Gujarati Samaj presents “Business & Professional Networking”
About 225 attendees availed of the opportunity to network, listen to speakers, and receive folders full of advice on networking, job searching, resume writing and motivation. Seen here are attendees and speakers.
The newly elected, energetic young team of Gujarati Samaj Atlanta organized the group’s first business and professional networking event on May 30, 2009 as a ray of hope amid the gloomy economic situation of today. The subject of the seminar, “How to Survive in Hard Economic Times,” was timely and attracted many business owners and professionals since it was open to all Asian Americans.
The event spearheaded the Samaj’s new program, called Business and Professional Network (BPN), open for all of the area’s Asian Americans. Drawing on the well-known business acumen of the Gujaratis, the forum was designed “as a catalyst to promote and protect interest of its members by inspiring excellence through programs and initiatives, professional development and community development.” Under its banner, seminars, workshops and networking events will provide resources and information, encourage a high standard of business ethics, and aid professionals in job placement and training.
The networking opportunity of the first presentation attracted many young adults. Samosas and hot tea added flavor to the event. All 225 attendees received a folder of information, articles on networking, job searching, resume writing and motivation. The seminar, educational materials and food were all free for preregistered participants, thanks to sponsors.
The topic, “How to survive in hard economic times,” was approached from various angles. Khyati Patel, leader of the event, spoke on the importance of networking in our modern life, and quoted John Donne, “No man is an island, entire of itself.” President Vipul Patel, an IT manager in professional life, gave a brief history of Gujarati Samaj of Atlanta and described the importance of such an event for the community.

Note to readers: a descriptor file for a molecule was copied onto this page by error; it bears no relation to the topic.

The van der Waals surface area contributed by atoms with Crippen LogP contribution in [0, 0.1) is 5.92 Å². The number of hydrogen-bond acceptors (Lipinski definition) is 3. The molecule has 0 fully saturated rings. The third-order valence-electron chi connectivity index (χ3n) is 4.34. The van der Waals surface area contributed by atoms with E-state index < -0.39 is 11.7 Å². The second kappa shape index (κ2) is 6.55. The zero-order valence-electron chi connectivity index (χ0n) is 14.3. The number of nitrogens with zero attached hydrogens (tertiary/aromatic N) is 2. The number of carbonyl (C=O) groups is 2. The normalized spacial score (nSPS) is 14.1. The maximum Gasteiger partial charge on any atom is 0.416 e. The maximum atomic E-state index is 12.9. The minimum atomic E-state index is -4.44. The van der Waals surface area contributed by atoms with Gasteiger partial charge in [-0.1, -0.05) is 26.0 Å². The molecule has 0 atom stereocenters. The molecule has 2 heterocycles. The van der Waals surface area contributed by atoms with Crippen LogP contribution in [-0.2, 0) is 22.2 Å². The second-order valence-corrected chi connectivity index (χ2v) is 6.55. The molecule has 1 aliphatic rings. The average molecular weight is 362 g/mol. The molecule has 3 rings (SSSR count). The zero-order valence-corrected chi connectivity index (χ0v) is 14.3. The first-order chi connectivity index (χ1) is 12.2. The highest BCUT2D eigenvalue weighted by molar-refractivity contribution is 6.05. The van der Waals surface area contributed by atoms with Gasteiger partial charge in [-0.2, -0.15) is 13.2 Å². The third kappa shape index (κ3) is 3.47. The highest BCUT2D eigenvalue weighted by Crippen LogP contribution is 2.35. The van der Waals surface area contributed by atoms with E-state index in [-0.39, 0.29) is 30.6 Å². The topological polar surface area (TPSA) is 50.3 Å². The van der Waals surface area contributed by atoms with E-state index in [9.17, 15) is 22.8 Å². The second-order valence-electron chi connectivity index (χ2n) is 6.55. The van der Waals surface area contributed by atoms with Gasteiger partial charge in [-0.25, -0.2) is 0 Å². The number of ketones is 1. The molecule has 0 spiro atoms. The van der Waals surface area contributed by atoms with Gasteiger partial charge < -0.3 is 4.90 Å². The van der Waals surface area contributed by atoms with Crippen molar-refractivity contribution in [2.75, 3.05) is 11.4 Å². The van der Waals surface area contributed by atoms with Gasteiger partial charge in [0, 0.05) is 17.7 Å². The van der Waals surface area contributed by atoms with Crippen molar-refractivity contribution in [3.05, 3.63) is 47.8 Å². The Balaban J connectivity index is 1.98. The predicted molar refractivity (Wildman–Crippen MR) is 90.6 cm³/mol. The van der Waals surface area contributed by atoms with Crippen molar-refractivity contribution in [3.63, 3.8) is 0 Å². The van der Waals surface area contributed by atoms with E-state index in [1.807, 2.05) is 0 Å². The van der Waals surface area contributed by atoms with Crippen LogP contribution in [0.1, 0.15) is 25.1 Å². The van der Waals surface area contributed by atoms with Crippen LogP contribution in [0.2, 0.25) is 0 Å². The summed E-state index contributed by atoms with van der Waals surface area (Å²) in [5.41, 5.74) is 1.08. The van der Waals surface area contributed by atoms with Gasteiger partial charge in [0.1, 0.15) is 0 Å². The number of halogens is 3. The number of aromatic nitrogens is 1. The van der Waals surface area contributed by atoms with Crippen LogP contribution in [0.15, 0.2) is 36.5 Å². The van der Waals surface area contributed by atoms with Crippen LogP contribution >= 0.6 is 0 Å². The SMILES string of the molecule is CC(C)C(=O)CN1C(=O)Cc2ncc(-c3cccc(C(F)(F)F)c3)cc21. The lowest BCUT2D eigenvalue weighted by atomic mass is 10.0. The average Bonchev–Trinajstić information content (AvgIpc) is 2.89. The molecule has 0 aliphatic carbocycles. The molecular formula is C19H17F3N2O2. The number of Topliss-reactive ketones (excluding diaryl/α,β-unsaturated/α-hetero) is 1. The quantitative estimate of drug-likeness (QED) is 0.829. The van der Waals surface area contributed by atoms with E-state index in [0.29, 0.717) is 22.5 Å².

Sapna Patel of New York Life, a founding sponsor and member of the BPN event organizing committee, asked everyone not to panic in such unstable economy and reasoned that responsible financial decisions could turn challenges into opportunities. All the speakers reiterated her advice of “do not panic” during the seminar.
Prakash Parmar, an immigration attorney, member of the Gujarati Samaj board of governors and member of the BPN event organizing committee, explained different categories of visas and what people should expect.
Kirtan Patel, a corporate attorney of the Kumar Pathak law firm spoke on bankruptcy and gave a dose of reality to the audience by saying that the days of “exuberance“ are long gone.
Dr. Dilip Patel, a practicing psychiatrist and long time Gujarati Samaj volunteer, explained both simple and medical ways for coping with stress from the present economic situation.
Mr. Mohan Kapur, a motivational speaker, advised attendees to practice success. Since success is a journey, he said success is what you can do. Do not focus on what you cannot do. Quoting a successful athlete he said, “Just run your own race, do not worry what others are doing.” He advised keeping a positive attitude, and writing down your goals weekly, monthly and yearly. He ended with quoting Robert Frost’s famous poem, “The Road Not Taken.”
“I shall be telling this with a sigh
Somewhere ages and ages hence:
Two roads diverged in a wood, and I—
I took the one less traveled by,
And that has made all the difference.
Interestingly, this successful session on business and finances was both opened and closed with poetry, for we communicate and come to understanding in various ways.
The next event is tentatively scheduled in the month of August 2009. Volunteers and sponsors are welcome to contact Networking@gsatlanta.org.
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